By Cory Robinson
The episode this week is another World War II plot, but this time we get it in black and white plus we are also treated with a young Charlie Sheen AND that guy who stole the bike in Pee Wee’s Big Adventure.
The episode starts off with a bunch 18 year olds on their way to Normandy to fight the Germans the day before they are supposed to land on the beach. Obviously the whole battalion is nervous, so to loosen nerves they decide to pick on the weakest guy in the battalion named Arnold (Larry Spinak) who only wants to be liked by the battalion so he ends up taking whatever punishment they give him. After a long day of being laughed at by the battalion and also being forced to pick up playing cards off of the floor, he ends up talking to Casey (Charlie Sheen) who is basically the only person on the boat who will give Arnold the time of day.
Arnold talks to Casey about wishing he wasn’t scared so he could be brave enough to fight in the war unlike anyone else in the battalion. Casey responds that everyone in the battalion is scared to death about fighting, mostly because they have families back home and that Arnold shouldn’t think that he is the only one frightened going into battle. Arnold then tells Casey that he wishes that he could prove to his battalion that he is a real soldier and only wants to be their friend while helping them in battle. Shortly later, some of the soldiers start handing out chocolate bars before going to bed but deliberately snub Arnold from having one. When Arnold asks for one, the soldiers respond by picking him and throwing him around the room while telling him that with a name like Arnold probably means that his parents never had high hopes for him.
Tomorrow eventually comes with the battalion landing in Normandy but things go sour very fast with their squad leader dying in battle right away with the team being trapped in the middle of the battlefield. Will Arnold man up and save the day or will he let his teammates who treat him like crap die during the Normandy Invasion? You’ll just have to watch the episode to find out. You can watch the episode here at the NBC Site: http://www.nbc.com/amazing-stories/video/no-day-at-the-beach/2909105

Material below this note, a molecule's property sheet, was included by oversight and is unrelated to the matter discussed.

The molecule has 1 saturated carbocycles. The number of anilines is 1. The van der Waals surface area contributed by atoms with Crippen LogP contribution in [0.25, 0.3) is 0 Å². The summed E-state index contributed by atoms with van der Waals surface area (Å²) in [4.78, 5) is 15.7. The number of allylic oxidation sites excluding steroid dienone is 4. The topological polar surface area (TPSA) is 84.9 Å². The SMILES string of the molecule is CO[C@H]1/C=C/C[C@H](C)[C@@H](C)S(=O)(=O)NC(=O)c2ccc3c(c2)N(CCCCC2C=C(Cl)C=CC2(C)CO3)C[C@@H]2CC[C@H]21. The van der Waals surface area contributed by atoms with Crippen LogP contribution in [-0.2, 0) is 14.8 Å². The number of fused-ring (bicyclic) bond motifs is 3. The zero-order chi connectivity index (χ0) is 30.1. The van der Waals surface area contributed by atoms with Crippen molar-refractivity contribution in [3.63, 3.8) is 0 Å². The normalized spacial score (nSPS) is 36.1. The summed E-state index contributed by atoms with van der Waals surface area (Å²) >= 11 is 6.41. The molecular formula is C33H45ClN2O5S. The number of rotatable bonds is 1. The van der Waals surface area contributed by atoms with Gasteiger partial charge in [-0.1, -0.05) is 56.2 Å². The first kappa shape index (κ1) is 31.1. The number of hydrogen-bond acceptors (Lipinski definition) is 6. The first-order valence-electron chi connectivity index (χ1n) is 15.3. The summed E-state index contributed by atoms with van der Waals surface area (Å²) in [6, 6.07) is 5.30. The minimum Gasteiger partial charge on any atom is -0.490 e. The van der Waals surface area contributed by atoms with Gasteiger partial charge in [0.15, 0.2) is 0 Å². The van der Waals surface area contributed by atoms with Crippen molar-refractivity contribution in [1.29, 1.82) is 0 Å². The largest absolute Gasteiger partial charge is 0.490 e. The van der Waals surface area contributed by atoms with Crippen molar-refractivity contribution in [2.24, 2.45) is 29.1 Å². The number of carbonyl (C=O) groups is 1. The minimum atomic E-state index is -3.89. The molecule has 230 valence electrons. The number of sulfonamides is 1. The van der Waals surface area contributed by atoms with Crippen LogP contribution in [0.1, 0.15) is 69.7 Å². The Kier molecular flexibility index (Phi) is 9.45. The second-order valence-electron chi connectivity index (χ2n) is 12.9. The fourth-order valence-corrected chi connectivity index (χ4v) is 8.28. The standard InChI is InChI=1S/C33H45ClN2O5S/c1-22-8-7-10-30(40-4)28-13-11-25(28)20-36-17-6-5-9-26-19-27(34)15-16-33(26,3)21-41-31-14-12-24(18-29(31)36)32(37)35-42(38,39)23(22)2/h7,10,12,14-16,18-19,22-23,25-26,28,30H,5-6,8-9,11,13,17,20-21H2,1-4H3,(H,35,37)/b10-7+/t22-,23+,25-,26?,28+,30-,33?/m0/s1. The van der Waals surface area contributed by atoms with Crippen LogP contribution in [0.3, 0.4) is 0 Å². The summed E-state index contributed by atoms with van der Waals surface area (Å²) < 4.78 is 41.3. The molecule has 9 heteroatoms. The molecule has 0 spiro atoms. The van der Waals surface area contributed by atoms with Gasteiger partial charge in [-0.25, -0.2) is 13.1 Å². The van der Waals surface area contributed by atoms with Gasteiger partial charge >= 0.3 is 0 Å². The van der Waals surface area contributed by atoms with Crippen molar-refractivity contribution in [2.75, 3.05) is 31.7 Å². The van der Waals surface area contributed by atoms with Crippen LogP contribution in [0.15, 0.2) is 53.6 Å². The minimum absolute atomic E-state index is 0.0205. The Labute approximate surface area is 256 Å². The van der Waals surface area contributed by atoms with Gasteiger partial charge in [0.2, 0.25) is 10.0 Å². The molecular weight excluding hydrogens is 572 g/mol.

This was a really interesting episode for Amazing Stories to do with the whole episode being in black and white but it felt more like a short indie film that took many inspirations from Stanley Kubrick’s Paths of Glory but focused a lot of the episode on the journey to Normandy rather the battle itself. The episode has a lot of amazing visuals done by director Lesli Linka Glatter (best known for directing Now and Then) with a very dialogue heavy script by Mick Garris that makes the combination of the two work really well off one another. Obviously, this episode doesn’t have the pizazz or the ending that the previous World War II episode The Mission had but the episode gets it’s point across all the same and tells the story it wants to tell with the horrors of war and what soldiers had to do to survive. The only problems I had with the episode was that the actor who played Arnold didn’t do a very good job and just came across as too whiny while feeling very awkward the whole time. I know he was supposed to play more of an awkward kid but he came across more of a stereotype than anything else. Some of the other actors came across this way as well including actor Ralph Seymour who plays the same little kid from Brooklyn character in everything that he is in and it just gets annoying after the first 30 times.
Overall this was an enjoyable episode but it gets depressing towards the end as you can guess that something bad is going to happened to soldiers invading the beaches at Normandy but since most of the episodes involve the paranormal, the ending really drives the point home about what it really takes to be a soldier and how you should always count on your fellow man instead of putting them down as a way to relieve fear or stress. The ending monologue by Sheen is by far the best part of the episode and really drives home the moral of the story while sticking it to all the soldiers that bullied Arnold. Even though this episode has some spots that drag and some of the acting can be over the top, it’s an enjoyable episode that at least deserves a watch once, especially with something that showed off Charlie Sheen’s acting talents before he got heavy into drugs.
X-Aminer rating: 8/10
Come back soon as I take a look at One for the Road where Amazing Stories decides to make their own BBC-style episode.